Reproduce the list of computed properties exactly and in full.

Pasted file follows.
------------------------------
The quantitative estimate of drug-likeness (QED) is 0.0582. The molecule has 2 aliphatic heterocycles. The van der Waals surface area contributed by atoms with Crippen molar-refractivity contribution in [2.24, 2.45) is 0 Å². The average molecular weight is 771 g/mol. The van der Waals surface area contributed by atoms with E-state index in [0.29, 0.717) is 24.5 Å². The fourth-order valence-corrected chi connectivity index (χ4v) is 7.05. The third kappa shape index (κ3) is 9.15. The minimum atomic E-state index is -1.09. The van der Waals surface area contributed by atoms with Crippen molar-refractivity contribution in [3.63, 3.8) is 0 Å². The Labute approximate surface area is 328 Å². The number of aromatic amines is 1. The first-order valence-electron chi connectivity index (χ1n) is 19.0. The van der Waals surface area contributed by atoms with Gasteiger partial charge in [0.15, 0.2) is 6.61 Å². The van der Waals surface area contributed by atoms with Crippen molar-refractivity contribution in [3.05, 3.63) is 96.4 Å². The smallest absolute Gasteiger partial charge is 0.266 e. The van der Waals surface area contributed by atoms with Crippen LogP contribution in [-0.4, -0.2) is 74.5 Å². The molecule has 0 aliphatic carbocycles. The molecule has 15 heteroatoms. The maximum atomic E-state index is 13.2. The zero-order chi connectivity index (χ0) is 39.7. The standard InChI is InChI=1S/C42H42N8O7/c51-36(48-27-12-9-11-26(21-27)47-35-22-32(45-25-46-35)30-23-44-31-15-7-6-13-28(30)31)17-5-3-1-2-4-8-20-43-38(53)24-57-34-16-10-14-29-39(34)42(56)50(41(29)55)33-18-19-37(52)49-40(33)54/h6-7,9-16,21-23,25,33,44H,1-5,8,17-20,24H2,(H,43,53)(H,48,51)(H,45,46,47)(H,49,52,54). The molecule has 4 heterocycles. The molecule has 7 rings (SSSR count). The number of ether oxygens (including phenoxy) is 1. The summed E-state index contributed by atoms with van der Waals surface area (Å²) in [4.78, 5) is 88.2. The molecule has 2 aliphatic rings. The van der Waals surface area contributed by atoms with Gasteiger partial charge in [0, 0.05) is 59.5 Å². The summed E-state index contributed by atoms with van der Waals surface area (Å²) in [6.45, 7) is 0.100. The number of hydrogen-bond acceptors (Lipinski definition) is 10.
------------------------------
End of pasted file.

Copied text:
The quantitative estimate of drug-likeness (QED) is 0.0582. The molecule has 2 aliphatic heterocycles. The van der Waals surface area contributed by atoms with Crippen molar-refractivity contribution in [2.24, 2.45) is 0 Å². The average molecular weight is 771 g/mol. The van der Waals surface area contributed by atoms with E-state index in [0.29, 0.717) is 24.5 Å². The fourth-order valence-corrected chi connectivity index (χ4v) is 7.05. The third kappa shape index (κ3) is 9.15. The minimum atomic E-state index is -1.09. The van der Waals surface area contributed by atoms with Crippen molar-refractivity contribution in [3.63, 3.8) is 0 Å². The Labute approximate surface area is 328 Å². The number of aromatic amines is 1. The first-order valence-electron chi connectivity index (χ1n) is 19.0. The van der Waals surface area contributed by atoms with Gasteiger partial charge in [0.15, 0.2) is 6.61 Å². The van der Waals surface area contributed by atoms with Crippen molar-refractivity contribution in [3.05, 3.63) is 96.4 Å². The smallest absolute Gasteiger partial charge is 0.266 e. The van der Waals surface area contributed by atoms with Crippen LogP contribution in [-0.4, -0.2) is 74.5 Å². The molecule has 0 aliphatic carbocycles. The molecule has 15 heteroatoms. The maximum atomic E-state index is 13.2. The zero-order chi connectivity index (χ0) is 39.7. The standard InChI is InChI=1S/C42H42N8O7/c51-36(48-27-12-9-11-26(21-27)47-35-22-32(45-25-46-35)30-23-44-31-15-7-6-13-28(30)31)17-5-3-1-2-4-8-20-43-38(53)24-57-34-16-10-14-29-39(34)42(56)50(41(29)55)33-18-19-37(52)49-40(33)54/h6-7,9-16,21-23,25,33,44H,1-5,8,17-20,24H2,(H,43,53)(H,48,51)(H,45,46,47)(H,49,52,54). The molecule has 4 heterocycles. The molecule has 7 rings (SSSR count). The number of ether oxygens (including phenoxy) is 1. The summed E-state index contributed by atoms with van der Waals surface area (Å²) in [4.78, 5) is 88.2. The molecule has 2 aliphatic rings. The van der Waals surface area contributed by atoms with Gasteiger partial charge in [0, 0.05) is 59.5 Å². The summed E-state index contributed by atoms with van der Waals surface area (Å²) in [6.45, 7) is 0.100. The number of hydrogen-bond acceptors (Lipinski definition) is 10.